The Art of Leaving

If you're dreaming of sailing to distant shores, just leave now.

Having been the recipient of several lifetimes' worth of unsolicited advice when we were preparing this boat and the last to set out across the Pacific, I have been quite loath to offer any of my own bright ideas to people who are just starting out to chase the salty dream. But, since it fits in so well with what we're doing now, I'll go ahead and get it off my chest.

(And then I'll get to the part about Kafka.)

So here it is - if you're dreaming of sailing to distant shores, just leave now. Go sailing in your boat. Sail a thousand miles - just sail five hundred miles down the coast, then turn around and sail back home.

After you do that, you'll have a much better feel for what the life afloat entails. You'll save yourself the effort of all sorts of boat improvements (needless complications) that look good only in a marina. With any luck, you'll discover the magic of sailing the ocean in your own boat, that "oh right, this is how I thought my life would turn out" feeling that makes all the expense and effort worth it.

And, not least, you'll have had your first experience with one of the very hardest things about boats - leaving.

After having been through it off and on for seven and a half years, I still don't quite understand why it seems so hard to leave port. Part of it is that the period in harbor between big seasons - say, between crossing the Pacific and wintering in Patagonia - necessarily involves a lot of Port Engineer-type jobs. Clearly, this is the part of the sailing life for which I have the least aptitude.

Part of it is doubtless my personality. Back when I had a job (!) I was the guy who was always five minutes late getting out the door in the morning.

But although part of it is me, there is also some larger vortex at work that tends to keep boats tied to the dock.

But! We're getting past that point. So much so that I went to the Armada today (the Navy, natch) to request the necessary paperwork for leaving Valdivia and sailing to Chiloé.

This is where the Kafka part comes in.

Back in New Zealand, when we went through the emergency gear, we noticed that our flares were getting close to their expiration date. Being tired by then of keeping the New Zealand economy afloat all on our own, we decided to put off buying new ones.

(If you have a picture of "cruising" on sailboats that is derived mostly from sailing magazines and online forums, this decision might be surprising to you. Who would put off buying safety gear? The answer is, many of us. Most of us. We're total outliers among our friends because we actually service our life raft every three years - most people forgo the pleasure of shelling out a thousand bucks for nothing much. And hey, if the flares are a few months old, it's not like they all suddenly go on strike. And if one happens to be a dud, we've got tons of the things.)

So we decided to put off getting new flares. And forgot all about it.

And then, this morning, the armada boarded us for an inspection prior to giving us permission to leave Valdivia.

And, you guessed it, they weren't too impressed by flares with September 2014 expiration dates.

So, no problem - I went out to buy new ones. They were (are) shockingly expensive. But that wasn't the problem. The problem was that we couldn't buy them.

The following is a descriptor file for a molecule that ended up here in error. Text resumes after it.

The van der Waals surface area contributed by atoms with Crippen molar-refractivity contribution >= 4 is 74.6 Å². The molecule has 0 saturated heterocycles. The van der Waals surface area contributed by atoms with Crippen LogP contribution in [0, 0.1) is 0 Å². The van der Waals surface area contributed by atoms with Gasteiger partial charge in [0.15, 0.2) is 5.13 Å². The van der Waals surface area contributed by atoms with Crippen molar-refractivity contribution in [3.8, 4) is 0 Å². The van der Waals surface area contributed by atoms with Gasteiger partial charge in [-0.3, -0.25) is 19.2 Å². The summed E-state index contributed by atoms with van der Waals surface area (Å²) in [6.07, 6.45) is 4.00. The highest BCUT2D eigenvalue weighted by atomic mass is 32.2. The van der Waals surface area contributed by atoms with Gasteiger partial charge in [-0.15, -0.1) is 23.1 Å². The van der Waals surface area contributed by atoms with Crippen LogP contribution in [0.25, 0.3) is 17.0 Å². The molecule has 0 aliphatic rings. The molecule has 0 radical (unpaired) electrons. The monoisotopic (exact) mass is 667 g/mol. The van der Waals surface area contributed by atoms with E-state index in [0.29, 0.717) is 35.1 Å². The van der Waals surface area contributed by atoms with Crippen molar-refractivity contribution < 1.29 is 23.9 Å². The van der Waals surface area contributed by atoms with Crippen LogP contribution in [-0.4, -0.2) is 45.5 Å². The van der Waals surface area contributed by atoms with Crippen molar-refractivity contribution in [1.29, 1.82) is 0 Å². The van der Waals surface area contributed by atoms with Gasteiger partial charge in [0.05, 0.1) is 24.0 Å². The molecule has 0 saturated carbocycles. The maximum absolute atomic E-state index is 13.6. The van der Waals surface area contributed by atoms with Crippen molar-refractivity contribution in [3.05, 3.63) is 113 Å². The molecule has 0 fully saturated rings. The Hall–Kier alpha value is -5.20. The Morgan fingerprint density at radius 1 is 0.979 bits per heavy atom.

Turns out that to buy flares we need permission from the same division of the carabineros that regulates firearms.

So, no problem, I'm up for a travel experience - to the carabineros it is!

Unfortunately, the officer I dealt with came from that 40% of Chileans who I can understand not at all. But from what I could gather, he couldn't give me permission to buy flares because I'm a foreigner.

So, he sent me back to the armada to get a piece of paper saying something about having permission to operate my boat in Chile, and once I give him that, then he'll give me another piece of paper (in triplicate, and I'm not making that up) that I can take to the shop to buy the flares. And then I'll take the flares back to the armada and they'll give me permission to leave Valdivia.

Now, let me make it explicitly clear that I am not complaining about Chilean bureaucracy. It is inappropriate and dull for travelers to impose their cultural standards on the countries they visit.

But I did start to think about Kafka - specifically, The Trial. Really liked that one.

Luckily, by the time I finished at the carabinero office the armada offices were closed for lunch, so I went back to Galactic to regroup. We made our appointment with the fuel truck at a dock a few hundred meters from the Club de Yates. And then a funny thing happened.

I met a man who works in the marine side of things here. And after hearing my story, he said something along the lines of, "Shoot - flares? I got a heap of them things that are gonna expire in six months anyway. I'll come down to your boat and give 'em to you tomorrow."

So we'll see what happens.

When we left Alaska to sail to Australia with our toddler for crew, we thought it was a once-in-a-lifetime thing. But then we had our second child, and bought our second boat, and sailed across the Pacific a second time. We've been living aboard for seven years now. Sometimes we wonder how long we'll keep at it, but all we know for sure is that the end doesn't seem to be in sight just yet. Click here to read more from the Twice in a Lifetime blog.

Sailboat Projects in Chile

Sailboat Projects in Chile

"Dad's plumbing in the cabin heater!"Mike Litzow
Club de Yates, Chile

Club de Yates, Chile

Outside the club de Yates, ValdiviaMike Litzow
Refueling in Chile

Refueling in Chile

Buying 1,040 liters from the fuel truck. We must be getting close.Mike Litzow